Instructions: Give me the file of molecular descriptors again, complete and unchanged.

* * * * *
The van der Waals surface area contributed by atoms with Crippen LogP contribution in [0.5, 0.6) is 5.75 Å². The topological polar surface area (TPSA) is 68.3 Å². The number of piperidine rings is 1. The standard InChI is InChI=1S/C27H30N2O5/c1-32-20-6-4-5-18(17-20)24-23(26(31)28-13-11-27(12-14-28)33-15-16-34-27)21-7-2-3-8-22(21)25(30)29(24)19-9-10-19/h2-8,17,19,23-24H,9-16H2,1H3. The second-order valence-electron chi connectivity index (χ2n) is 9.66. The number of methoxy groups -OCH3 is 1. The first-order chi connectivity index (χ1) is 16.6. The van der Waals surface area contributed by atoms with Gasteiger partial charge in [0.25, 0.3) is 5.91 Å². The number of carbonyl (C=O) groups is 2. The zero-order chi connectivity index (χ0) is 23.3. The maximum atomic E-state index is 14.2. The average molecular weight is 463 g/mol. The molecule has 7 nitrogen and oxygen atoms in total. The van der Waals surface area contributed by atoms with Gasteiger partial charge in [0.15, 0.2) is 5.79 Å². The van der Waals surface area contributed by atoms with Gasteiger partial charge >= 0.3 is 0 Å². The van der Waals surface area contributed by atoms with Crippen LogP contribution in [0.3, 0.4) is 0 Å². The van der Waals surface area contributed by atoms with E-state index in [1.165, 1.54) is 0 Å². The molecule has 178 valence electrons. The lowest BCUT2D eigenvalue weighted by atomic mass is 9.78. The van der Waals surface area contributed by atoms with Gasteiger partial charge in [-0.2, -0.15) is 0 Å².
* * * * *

The van der Waals surface area contributed by atoms with Crippen LogP contribution in [0.5, 0.6) is 5.75 Å². The topological polar surface area (TPSA) is 68.3 Å². The number of piperidine rings is 1. The standard InChI is InChI=1S/C27H30N2O5/c1-32-20-6-4-5-18(17-20)24-23(26(31)28-13-11-27(12-14-28)33-15-16-34-27)21-7-2-3-8-22(21)25(30)29(24)19-9-10-19/h2-8,17,19,23-24H,9-16H2,1H3. The second-order valence-electron chi connectivity index (χ2n) is 9.66. The number of methoxy groups -OCH3 is 1. The first-order chi connectivity index (χ1) is 16.6. The van der Waals surface area contributed by atoms with Gasteiger partial charge in [0.25, 0.3) is 5.91 Å². The number of carbonyl (C=O) groups is 2. The zero-order chi connectivity index (χ0) is 23.3. The maximum atomic E-state index is 14.2. The average molecular weight is 463 g/mol. The molecule has 7 nitrogen and oxygen atoms in total. The van der Waals surface area contributed by atoms with Gasteiger partial charge in [0.15, 0.2) is 5.79 Å². The van der Waals surface area contributed by atoms with Gasteiger partial charge >= 0.3 is 0 Å². The van der Waals surface area contributed by atoms with Crippen LogP contribution in [0.3, 0.4) is 0 Å². The van der Waals surface area contributed by atoms with E-state index in [1.165, 1.54) is 0 Å². The molecule has 178 valence electrons. The lowest BCUT2D eigenvalue weighted by atomic mass is 9.78. The van der Waals surface area contributed by atoms with Gasteiger partial charge in [-0.2, -0.15) is 0 Å².